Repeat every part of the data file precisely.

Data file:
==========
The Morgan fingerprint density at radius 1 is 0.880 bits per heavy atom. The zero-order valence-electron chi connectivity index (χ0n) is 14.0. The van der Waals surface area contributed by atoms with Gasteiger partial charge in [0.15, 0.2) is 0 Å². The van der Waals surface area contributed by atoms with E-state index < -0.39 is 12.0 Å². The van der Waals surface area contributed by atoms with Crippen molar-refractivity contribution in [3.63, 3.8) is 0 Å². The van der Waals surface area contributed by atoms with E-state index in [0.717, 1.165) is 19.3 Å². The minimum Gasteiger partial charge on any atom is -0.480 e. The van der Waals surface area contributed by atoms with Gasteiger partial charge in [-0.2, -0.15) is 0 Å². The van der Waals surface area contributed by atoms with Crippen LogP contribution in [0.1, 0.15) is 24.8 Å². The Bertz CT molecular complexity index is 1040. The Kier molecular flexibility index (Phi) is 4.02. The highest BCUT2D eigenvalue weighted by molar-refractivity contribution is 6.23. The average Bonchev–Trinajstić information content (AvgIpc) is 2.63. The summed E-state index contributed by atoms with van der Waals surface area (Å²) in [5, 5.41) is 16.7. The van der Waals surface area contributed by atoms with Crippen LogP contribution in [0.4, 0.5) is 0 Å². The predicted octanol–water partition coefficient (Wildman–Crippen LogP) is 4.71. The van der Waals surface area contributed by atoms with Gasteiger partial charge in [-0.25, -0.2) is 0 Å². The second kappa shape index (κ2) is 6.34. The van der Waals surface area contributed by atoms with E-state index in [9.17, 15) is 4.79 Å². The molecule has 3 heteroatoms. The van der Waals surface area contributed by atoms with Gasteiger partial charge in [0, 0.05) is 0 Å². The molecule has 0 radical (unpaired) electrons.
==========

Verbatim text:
The Morgan fingerprint density at radius 1 is 0.880 bits per heavy atom. The zero-order valence-electron chi connectivity index (χ0n) is 14.0. The van der Waals surface area contributed by atoms with Gasteiger partial charge in [0.15, 0.2) is 0 Å². The van der Waals surface area contributed by atoms with E-state index < -0.39 is 12.0 Å². The van der Waals surface area contributed by atoms with Crippen molar-refractivity contribution in [3.63, 3.8) is 0 Å². The van der Waals surface area contributed by atoms with E-state index in [0.717, 1.165) is 19.3 Å². The minimum Gasteiger partial charge on any atom is -0.480 e. The van der Waals surface area contributed by atoms with Gasteiger partial charge in [-0.2, -0.15) is 0 Å². The van der Waals surface area contributed by atoms with Crippen LogP contribution in [0.1, 0.15) is 24.8 Å². The Bertz CT molecular complexity index is 1040. The Kier molecular flexibility index (Phi) is 4.02. The highest BCUT2D eigenvalue weighted by molar-refractivity contribution is 6.23. The average Bonchev–Trinajstić information content (AvgIpc) is 2.63. The summed E-state index contributed by atoms with van der Waals surface area (Å²) in [5, 5.41) is 16.7. The van der Waals surface area contributed by atoms with Crippen LogP contribution in [0.4, 0.5) is 0 Å². The predicted octanol–water partition coefficient (Wildman–Crippen LogP) is 4.71. The van der Waals surface area contributed by atoms with Gasteiger partial charge in [-0.25, -0.2) is 0 Å². The second kappa shape index (κ2) is 6.34. The van der Waals surface area contributed by atoms with E-state index in [9.17, 15) is 4.79 Å². The molecule has 3 heteroatoms. The van der Waals surface area contributed by atoms with Gasteiger partial charge in [0, 0.05) is 0 Å². The molecule has 0 radical (unpaired) electrons.